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How exactly do foraging toys work?

Xoetix

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I was looking at toys for Tteok, and noticed that anything listed as “foraging” was weirdly expensive. So I thought I’ll make some myself!

Got rattan ball thingies, some finger traps, tissue paper (the kind usually stuffed in gift bags), and some twine. Sixty minutes, lots of cussing, and much frustration later - I see why they’re so expensive. Darn things are fiddly as hell to make.

It probably didn’t help that Tteok, in all his irritating glory, decided to lend a hand (wing?) by testing the extent of my patience :meh:

Anyway - how do I make these “foraging” toys? I stuck tissue into the rattan balls and through the finger traps. Am I supposed to put some sort of food in them? Even with the tissue, it would all fall out though. What makes them foraging toys? What are they foraging for?
 

Shezbug

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Birds in the wild spend hours each day foraging to get their food- this can be as simple as finding and pulling a seed off a strand of grass or can be as difficult as finding a fruit filled tree, climbing along the limbs, then cracking open a few layers of stuff to get at a nut for example.
It’s basically a work and reward system- all animals thrive when foraging designed especially for them is incorporated into their daily life- keeps brains active and satisfied.
Many dog toys are made so food can be incorporated into their play use- this is foraging!


Foraging is essentially the act of working to get at something they want, for wild birds it is usually food or nesting materials they forage for. It keeps them busy, fit, mentally occupied and healthy.

I use fav small toys and also food for Burt to forage for. He started with simple things like paper fixed over the food bowl or a heap of marble sized wooden balls that he had to move so he could eat being thrown on top of his dry food.
Some foraging I still make really simple and some that I set up means Burt has to think and physically work for his treats.
Simple foraging for Burt- a chunk of something like FD mango in a small closed cracker box that has to be torn into for the mango to be accessible.
A bit harder foraging - a box stuffed with shredded paper that has a nut or FD mango piece hidden in among the shredded paper.
Harder foraging - a reusable foraging toy such as Burt’s Elewaiter (which we are seriously loving!) or a small wood box made from pine slats that Burt has to chew through to get at the goodies hidden inside. (Many stores sell reusable and single use pre made forage toys)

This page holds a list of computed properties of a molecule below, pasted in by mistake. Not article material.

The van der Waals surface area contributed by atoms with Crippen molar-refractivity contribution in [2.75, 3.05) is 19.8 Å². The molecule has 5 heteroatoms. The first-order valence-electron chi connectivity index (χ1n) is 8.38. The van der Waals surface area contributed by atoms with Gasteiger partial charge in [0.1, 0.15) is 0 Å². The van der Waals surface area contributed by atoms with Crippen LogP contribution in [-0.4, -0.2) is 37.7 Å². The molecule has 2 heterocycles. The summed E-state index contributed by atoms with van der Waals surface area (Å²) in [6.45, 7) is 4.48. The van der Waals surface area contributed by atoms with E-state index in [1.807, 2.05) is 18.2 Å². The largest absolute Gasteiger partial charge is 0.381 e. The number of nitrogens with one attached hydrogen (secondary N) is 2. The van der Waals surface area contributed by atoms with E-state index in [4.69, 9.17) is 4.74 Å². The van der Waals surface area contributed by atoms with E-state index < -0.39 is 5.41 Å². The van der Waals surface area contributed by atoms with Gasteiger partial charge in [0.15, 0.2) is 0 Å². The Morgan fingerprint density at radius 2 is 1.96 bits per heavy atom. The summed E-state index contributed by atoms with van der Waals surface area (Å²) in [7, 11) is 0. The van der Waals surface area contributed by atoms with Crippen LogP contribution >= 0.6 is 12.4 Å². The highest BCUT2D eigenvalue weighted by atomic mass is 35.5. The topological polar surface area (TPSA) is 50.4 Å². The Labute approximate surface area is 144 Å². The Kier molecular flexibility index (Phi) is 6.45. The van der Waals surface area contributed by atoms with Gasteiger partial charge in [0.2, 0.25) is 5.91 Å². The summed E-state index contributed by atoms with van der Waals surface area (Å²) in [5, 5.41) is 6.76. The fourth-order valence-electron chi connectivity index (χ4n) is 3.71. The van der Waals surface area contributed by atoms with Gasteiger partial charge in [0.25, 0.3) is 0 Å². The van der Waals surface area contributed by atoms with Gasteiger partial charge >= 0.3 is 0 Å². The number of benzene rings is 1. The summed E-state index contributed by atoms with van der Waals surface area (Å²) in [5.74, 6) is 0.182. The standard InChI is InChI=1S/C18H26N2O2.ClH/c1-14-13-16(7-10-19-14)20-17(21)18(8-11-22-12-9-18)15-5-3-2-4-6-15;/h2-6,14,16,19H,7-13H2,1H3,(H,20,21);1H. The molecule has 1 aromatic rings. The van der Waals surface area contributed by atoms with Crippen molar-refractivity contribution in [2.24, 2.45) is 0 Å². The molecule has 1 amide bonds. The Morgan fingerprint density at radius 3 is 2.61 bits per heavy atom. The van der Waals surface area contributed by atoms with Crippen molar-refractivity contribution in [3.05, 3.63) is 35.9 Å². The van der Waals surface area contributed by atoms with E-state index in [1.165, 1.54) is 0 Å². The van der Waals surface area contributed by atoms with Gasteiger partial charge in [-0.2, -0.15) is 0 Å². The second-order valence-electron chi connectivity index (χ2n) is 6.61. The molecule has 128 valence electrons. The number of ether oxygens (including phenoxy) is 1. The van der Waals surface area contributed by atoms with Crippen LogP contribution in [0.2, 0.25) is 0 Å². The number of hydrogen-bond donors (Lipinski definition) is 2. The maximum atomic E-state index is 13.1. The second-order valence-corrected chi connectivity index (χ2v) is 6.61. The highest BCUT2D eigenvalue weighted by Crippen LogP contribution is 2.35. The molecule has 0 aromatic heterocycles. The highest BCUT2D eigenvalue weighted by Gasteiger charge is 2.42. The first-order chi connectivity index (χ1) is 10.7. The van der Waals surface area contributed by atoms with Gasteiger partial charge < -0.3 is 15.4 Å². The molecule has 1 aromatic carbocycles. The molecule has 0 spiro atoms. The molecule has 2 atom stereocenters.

Pixiebeak

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Anything! I use metal and plastic millet holders to stuff things inside. I have little dollars store plastic boxes with drawers they can pull open to find stuff. I use seagrass nets and stuff their veggies so they they climb and find. They sell bird skewers and bird stainless steel boxs thst are reusable. Those rubber ball toys with big holes are great. Willow balls. Use burd safe leather or shoe laces abd tie something to a perch abd tgey have to bring it up to get to it.

Hang things on the outside of the cage so they have to pick st through the cage bars
 

Mizzely

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It also depends on what you are using to forage. Seeds are harder in homemade toys because of their size; blocks of cardboard or balsa you can press safflower seeds into, but they would fall out of a vine ball easily.

Nutriberries are good for foraging, as are some pellets. Freeze Dried veggies and fruits can also be good.

Some birds aren't as food motivated, so for them, hiding some of their favorite toy materials can be fun.

For birds that like to forage on the ground, like cockatiels, a basket with toy parts and seeds can be an easy and rewarding task.

 

SunTruth

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It also depends on what you are using to forage. Seeds are harder in homemade toys because of their size; blocks of cardboard or balsa you can press safflower seeds into, but they would fall out of a vine ball easily.

Nutriberries are good for foraging, as are some pellets. Freeze Dried veggies and fruits can also be good.

Some birds aren't as food motivated, so for them, hiding some of their favorite toy materials can be fun.

For birds that like to forage on the ground, like cockatiels, a basket with toy parts and seeds can be an easy and rewarding task.

For a senegal or members of the poicephalus family what would your advice for foraging? I am asking because I think you have one :)
 

Xoetix

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What if you’re pretty sure your bird isn’t the brightest cookie in the tool shed :roflmao:
 

Mizzely

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For a senegal or members of the poicephalus family what would your advice for foraging? I am asking because I think you have one :)
I use a lot of the Caitec plastic foragers for my Jardine's :)